Bring stock and vegetables to a boil, allowing them to soften softly, about 10 minutes. Add cooked chicken and couscous. Cover pot with lid and cook for 5 minutes, allowing couscous to cook. Taste and adjust seasonings as needed. Serve warm.

Tuesday, September 15, 2015

Salted Caramel Popcorn

It's safe to say that we love popcorn around this house. We love to get together as a family on Sunday nights, curl up in a snuggly blanket, pop in a movie and watch it, all while munching on a side of popcorn. Same old buttery, salty popcorn gets boring. In this recipe, I took my mom's basic caramel corn recipe and added a whole lot of Kosher salt.

Salted Caramel Popcorn

1 cup popcorn kernels
1/3 c vegetable oil

In a large, 8-10 qt size pot with a lid (very important), heat oil and kernels over medium high heat. Place lid on pot and cook kernels until most are popped; about 3 seconds between kernels popping means that you are done. I shake the pan every 20 seconds to make sure the heavier kernels stay at the bottom of the pan to keep popping.

Pour popped kernals into a large serving bowl. Take a dry paper towel and wipe out the inside of the pot you cooked the popcorn in, to now use it to make the caramel sauce.

Salted Cararmel

2 sticks butter
1 cup light brown sugar
1/2 c light corn syrup (Karo)
1 TSBP Kosher salt
1 tsp vanilla
1/2 tsp baking soda

Melt the butter in the pot over medium high heat. Once it has melted, add the corn syrup, brown sugar, and salt. Stir until the sugar is melted, about 2-3 minutes. After the sugar has melted, do not stir it again. Bring to a boil and cook for 5 minutes. Once large, tight bubbles form, remove from heat, add vanilla and baking soda. Be careful as it will bubble violently at this point. Take a new, clean spoon and stir until baking soda and vanilla are incorporated. Pour immediately over the popped corn. Stir with a spoon until all popcorn is coated. Let set for 5 minutes before eating.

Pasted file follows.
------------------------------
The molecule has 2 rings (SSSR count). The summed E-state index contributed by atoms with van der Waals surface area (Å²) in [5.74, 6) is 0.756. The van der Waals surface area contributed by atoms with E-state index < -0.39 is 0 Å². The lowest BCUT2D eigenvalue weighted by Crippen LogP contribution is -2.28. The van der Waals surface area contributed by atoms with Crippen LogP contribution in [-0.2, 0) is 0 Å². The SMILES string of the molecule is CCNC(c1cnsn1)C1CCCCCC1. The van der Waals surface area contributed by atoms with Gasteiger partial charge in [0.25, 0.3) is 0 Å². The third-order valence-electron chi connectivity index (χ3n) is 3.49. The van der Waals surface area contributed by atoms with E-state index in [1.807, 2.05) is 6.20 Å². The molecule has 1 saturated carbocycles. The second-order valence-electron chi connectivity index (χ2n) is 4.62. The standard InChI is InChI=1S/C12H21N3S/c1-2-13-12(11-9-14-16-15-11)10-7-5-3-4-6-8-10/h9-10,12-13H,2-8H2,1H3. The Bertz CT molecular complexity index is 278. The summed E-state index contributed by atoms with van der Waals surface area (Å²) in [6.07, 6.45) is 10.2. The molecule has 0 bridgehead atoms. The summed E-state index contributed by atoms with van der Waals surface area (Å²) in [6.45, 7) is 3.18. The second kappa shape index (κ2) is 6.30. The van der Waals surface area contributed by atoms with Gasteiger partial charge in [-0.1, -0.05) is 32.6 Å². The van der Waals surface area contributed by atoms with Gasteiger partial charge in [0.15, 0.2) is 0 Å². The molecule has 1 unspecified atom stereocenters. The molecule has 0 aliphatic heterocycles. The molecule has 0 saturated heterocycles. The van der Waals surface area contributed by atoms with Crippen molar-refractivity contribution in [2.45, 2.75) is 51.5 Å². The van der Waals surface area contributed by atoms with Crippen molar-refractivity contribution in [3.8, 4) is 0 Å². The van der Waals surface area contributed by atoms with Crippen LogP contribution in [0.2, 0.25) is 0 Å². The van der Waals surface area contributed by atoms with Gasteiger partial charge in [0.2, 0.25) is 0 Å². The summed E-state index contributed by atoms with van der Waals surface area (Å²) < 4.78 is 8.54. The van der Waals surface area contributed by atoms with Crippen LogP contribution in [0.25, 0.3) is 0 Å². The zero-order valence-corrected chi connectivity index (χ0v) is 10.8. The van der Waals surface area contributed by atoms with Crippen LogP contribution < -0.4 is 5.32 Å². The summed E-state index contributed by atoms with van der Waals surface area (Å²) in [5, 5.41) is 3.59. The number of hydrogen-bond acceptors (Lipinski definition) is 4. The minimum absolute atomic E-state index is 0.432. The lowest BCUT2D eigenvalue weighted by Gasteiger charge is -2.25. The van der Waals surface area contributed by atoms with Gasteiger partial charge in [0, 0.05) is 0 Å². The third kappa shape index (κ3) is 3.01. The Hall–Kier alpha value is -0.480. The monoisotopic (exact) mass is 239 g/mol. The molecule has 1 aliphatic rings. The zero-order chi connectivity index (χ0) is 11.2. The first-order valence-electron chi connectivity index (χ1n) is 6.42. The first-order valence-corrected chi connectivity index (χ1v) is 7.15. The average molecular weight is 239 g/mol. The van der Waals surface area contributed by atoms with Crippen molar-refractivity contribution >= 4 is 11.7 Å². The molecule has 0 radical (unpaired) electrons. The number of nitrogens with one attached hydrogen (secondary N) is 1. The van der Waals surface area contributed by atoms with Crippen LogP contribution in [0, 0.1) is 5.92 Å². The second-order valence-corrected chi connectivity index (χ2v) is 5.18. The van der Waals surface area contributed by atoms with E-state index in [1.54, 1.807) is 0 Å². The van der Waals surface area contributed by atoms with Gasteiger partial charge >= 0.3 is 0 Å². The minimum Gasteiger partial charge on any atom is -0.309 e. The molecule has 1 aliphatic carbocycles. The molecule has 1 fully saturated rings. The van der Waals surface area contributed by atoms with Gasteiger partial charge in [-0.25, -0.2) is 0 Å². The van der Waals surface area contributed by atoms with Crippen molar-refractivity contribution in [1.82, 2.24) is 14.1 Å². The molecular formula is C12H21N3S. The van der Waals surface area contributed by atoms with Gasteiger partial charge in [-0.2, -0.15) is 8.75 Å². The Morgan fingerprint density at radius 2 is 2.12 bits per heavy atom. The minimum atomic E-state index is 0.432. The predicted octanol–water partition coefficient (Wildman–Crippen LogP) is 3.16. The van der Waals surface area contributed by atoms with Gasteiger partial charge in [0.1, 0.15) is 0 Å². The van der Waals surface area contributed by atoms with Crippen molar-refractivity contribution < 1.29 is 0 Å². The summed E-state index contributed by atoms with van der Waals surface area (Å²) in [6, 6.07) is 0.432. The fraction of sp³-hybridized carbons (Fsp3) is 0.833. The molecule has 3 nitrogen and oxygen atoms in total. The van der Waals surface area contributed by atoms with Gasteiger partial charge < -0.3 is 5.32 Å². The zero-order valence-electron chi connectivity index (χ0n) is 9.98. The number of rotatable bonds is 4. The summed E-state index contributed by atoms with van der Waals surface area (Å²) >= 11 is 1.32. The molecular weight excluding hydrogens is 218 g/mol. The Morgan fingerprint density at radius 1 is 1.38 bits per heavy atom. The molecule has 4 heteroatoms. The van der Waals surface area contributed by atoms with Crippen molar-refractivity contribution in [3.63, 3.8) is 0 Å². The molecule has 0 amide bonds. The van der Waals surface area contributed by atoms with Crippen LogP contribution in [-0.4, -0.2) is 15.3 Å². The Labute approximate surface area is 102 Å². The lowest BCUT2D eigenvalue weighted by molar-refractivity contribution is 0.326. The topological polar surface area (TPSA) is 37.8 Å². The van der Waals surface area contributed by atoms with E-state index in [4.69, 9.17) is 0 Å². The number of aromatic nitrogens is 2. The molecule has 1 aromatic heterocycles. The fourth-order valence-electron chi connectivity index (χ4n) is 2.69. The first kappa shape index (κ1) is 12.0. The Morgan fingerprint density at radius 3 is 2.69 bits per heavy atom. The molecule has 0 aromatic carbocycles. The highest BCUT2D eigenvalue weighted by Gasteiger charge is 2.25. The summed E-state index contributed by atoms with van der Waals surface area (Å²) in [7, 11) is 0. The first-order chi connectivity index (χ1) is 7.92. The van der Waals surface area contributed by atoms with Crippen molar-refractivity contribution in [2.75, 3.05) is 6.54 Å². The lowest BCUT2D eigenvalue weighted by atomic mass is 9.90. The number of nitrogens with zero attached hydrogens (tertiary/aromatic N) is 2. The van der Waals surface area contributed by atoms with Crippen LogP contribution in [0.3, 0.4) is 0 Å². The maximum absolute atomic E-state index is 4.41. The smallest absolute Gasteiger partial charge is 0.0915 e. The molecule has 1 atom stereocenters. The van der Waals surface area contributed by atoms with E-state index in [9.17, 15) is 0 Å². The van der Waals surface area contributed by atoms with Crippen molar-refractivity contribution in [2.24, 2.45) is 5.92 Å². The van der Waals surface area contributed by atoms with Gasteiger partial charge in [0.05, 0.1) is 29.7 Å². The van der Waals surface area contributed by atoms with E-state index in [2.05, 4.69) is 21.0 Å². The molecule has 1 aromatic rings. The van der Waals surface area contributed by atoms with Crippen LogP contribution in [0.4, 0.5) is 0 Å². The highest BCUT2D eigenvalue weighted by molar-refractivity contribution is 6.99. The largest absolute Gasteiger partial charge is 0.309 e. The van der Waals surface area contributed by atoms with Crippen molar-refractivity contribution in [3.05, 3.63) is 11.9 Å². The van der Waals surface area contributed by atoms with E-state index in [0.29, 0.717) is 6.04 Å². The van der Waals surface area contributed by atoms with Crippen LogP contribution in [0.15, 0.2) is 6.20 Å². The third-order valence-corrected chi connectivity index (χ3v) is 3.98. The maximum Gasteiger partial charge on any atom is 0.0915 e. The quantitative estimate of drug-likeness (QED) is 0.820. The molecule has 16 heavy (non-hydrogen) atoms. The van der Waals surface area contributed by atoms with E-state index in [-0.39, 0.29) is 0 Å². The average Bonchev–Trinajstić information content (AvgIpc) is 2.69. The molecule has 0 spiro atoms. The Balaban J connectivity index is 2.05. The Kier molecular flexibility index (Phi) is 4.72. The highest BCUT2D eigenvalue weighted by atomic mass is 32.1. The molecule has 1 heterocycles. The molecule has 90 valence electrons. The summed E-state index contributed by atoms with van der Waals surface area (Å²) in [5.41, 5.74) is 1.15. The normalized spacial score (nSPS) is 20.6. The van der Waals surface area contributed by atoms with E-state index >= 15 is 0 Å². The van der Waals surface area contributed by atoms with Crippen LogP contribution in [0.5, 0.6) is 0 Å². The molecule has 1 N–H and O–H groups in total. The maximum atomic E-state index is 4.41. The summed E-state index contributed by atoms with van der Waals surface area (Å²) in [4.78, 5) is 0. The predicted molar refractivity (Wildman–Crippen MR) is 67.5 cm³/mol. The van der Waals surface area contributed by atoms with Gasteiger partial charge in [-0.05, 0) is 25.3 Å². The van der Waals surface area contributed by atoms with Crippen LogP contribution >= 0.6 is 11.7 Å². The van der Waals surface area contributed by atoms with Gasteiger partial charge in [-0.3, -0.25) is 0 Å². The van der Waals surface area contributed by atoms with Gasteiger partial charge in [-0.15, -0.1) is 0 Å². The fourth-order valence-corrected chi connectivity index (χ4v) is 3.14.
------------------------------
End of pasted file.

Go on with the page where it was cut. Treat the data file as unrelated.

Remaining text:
Peaches and Cream Topped Cinnamon Sugar French Toast

Another long name to a fantastic dinner (or brinner, if you will), but I promise you it is something you need to try today! Peaches are in peak season and this is one of the most delicious ways to use them.

My family requests breakfast for dinner almost weekly. We all love French toast, waffles, pancakes. You know, all the carby goodness. This was son #3's request for dinner this past week, and I may have given him extra treats that night as a, "thank you, you genius boy".

Peaches and Cream Topped Cinnamon Sugar French Toast

1 loaf Texas toast, or one loaf sliced Brioche bread
5 eggs
3 cups milk
1 TBSP cinnamon
1/4 c sugar
1 TBSP vanilla
1/2 tsp salt



1 TBSP sugar
1 1/2 tsp cinnamon
Stir til well mixed. Set aside for assembly.

In a large bowl, whisk together milk, eggs, cinnamon, sugar, vanilla, and salt. Heat up griddle or nonstick skillet to medium low heat (about 250 degrees on a griddle).  Once griddle is warmed up, take 1 TSBP of butter and melt it over the surface. Take sliced bread and dip it in the custard mixture on both sides. Immediately place on hot griddle and cook for about 3-4 minutes per side, or until browned. My griddle can cook 8 slices of bread at time, your griddle may vary, but do no overcrowd the pan/griddle, or bread will steam instead of browning. When French toast is cooked through on both sides. remove from griddle, and sprinkle both sides with cinnamon sugar mixture. Top with fresh peaches and fresh whipped cream.

Peaches and Cream

3-4 peaches, sliced, and sprinkled with Stay Fresh Fruit preserver, or lemon juice
(this will keep fruit from browning)

1 cup fresh heavy cream
1/4 c powdered sugar
1 tsp vanilla

Whip together cream, powdered sugar, and vanilla, until stiff peaks form.

Top fresh toast with 4-5 slices of peaches and a dollop of fresh whipped cream.
Serve warm.